We will now explore the notion of differenciation in the complex plane. First a complex-valued function is just like a real-valued function except the input values can be complex numbers and the output values can be complex numbers. Thus for example is a complex-valued function. Note if we write then we can think of as . Similarly any complex-valued function in general can be written as for some real-valued functions . We refer to as the real part of and sometimes write and as the imaginary part of and sometimes write . However, there is a minor problem. Unlike with single or double variable functions which we can graph either by a 2 dimensional or 3 dimensional graph we cannot graph complex-valued functions. Because it has the form so it is a function of two variables and the output is two variables (the real and imaginary part). But that is not a serious problem, we can sometimes graph the real and imaginary parts independently if we really need to.
Let be a complex-valued function defined around some point . We say is differenciable at when exists, or if you perfer . And denote the limit by . Note, here the limit is the limit as we approach the point for all possible paths, unlike in ordinary Calculus which simply means left and right handed this limit has infinitely many different approach and they all need to exist (think of this as a two-variable limit in Calculus 3 if you want to, we are approaching the point from all possible directions). This is why complex-valued that can be differenciated are so much better behaved then in Calculus.
Definition 1: Let be differenciable at a point we say that is analytic at .
I will use the term analytic instead of differenciable to make a distinction between complex analysis derivative and Calculus derivative.
Example 6: Consider let be any point. Now . Thus, just like expected.
It can be show easily that polynomials can be differenciated in the same way as the Power Rule for derivatives. In fact, all the properties of derivatives: sum, difference, product, quotient, and chain rules are all preserved. So basically everything is the same except of we have .
Now we reach a very important theorem whose proof we will omit (again this tutorial is made as simple as possible, writing proofs will make it harder). Before going into the theorem there are something called open sets. An open set is like an open interval something that does not contain its boundary (or its endpoints). For example, is the disk which is open because its boundary is not contained. A closed set is for example which is the disk which does contain its boundary. When we talk about differenciation we talk about it on open sets because it makes no sense to talk about talking the quotient limit on the boundary since the limit needs to exists from all sides. Just like we never talk about a differenciation on a closed interval since it makes no sense to talk about the derivative at because the limit from the left does not exist. Therefore, differenciation of complex-valued functions is always done on open sets. There is just a problem, I did not define mathematically what open sets actually are, I am not going to do that because that requires topology again something which will make this tutorial more difficult. Thus, simply think of open sets as sets in the complex plane which does not contain their boundary. If these open set notion seems confusing I will try to avoid it as much as possible and instead all theorems and computations are going to be done on open disks (for ) centered at of radius .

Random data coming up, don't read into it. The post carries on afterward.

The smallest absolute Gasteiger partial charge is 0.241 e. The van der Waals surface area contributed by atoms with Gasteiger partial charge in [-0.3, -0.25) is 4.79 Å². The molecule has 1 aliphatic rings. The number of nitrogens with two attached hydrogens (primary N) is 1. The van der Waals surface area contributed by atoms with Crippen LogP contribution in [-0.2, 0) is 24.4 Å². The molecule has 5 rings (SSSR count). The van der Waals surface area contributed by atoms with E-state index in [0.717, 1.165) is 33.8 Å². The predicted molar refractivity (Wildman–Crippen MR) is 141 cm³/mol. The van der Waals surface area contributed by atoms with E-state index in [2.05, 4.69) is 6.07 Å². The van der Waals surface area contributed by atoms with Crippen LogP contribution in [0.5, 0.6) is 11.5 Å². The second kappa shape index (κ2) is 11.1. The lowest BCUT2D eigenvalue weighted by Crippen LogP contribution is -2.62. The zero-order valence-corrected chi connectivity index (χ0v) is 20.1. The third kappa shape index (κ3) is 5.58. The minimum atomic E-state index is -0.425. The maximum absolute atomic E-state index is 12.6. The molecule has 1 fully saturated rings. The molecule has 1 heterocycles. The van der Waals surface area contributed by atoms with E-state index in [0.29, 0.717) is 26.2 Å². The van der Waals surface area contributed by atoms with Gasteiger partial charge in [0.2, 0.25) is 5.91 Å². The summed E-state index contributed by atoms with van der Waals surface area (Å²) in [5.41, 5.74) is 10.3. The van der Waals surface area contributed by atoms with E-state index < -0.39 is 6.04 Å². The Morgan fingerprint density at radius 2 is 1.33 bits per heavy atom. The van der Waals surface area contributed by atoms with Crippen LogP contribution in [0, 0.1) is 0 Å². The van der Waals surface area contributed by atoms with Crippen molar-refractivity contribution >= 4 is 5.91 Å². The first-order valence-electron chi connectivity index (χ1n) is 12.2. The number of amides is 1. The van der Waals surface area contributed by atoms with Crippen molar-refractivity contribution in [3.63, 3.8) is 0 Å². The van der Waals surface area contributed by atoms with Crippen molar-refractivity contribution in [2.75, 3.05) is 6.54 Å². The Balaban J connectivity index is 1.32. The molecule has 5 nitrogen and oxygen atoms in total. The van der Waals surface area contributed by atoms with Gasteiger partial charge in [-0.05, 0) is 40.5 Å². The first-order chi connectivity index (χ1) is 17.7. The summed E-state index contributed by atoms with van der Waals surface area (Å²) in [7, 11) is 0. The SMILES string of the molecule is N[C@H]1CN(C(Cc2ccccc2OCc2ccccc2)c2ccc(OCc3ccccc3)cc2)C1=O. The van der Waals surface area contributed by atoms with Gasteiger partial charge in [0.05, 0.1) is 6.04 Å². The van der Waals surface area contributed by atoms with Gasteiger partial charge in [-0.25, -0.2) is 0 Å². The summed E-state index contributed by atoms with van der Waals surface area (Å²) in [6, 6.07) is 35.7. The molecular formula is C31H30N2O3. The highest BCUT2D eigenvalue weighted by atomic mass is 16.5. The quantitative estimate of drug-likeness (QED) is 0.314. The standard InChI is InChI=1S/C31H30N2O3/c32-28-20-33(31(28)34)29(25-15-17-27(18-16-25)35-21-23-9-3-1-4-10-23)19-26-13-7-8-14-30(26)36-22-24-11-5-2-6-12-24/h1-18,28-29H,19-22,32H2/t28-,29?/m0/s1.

Theorem 2: Suppose has radius of convergence then on the open disk the function is analytic and its derivative is given by .
We define , , .
We can show have radius of convergence and by Theorem 2 the derivative of is itself, the derivative of is and differenciated is .
The next identity is very important. I am not going to derive it because I probably already seen people do it at least 10 times in person, and it would be really boring for me to do it again. It is one of those things people like to derive. It is easy if you expand everything in infinite series.
Euler Identity: For any complex number we have .
Example 7: We can find that . In fact for any integer . This shows that the equation has infinite many solutions in the complex plane. This also shows there is no such thing as a logarithm because the exponential function is not one-to-one. (There are restricted logarithms functions but we will not worry about them).
There are two more important functions defined by power series: and . These are analytic everywhere too and . They are basically sine and cosine without the alternation of signs. They are called hyperbolic sine and hyperbolic cosine. Note . And it can also be easily shown that and .
We have some properties that should be familar.
Theorem 3: Let be complex numbers and an integer:
Warning! The rule no longer works.
Note and . Thus, and . Or more elegantly in hyperbolic functions and . Make the substitution to get and . Now thus . And thus multiply both sides by to get . This gives us a simple theorem.
Theorem 4: For any complex number we have:
The signifigance of Theorem 4 is for computational work.
Example 8: Let us compute for arbitrary . We can use Theorem 3 property 3 to obtain . Now using Theorem 4 property 3 we get . The reason why this is easier is because now everything is real valued.
Example 9: We will solve the equation . Think of and by previous example it means and . Look at the first equation, since it means and so . But then that means . To solve this equation write multiply both sides by to get . You can use quadradic formula, it cannot be the negative sign otherwise we have a negative on RHS so it must be a plus, thus, . Which means all the solutions are: for .
Thus, now we know how to differenciate polynomials, exponentials, trigonometric, and hyperbolic functions. That is all we will need for further.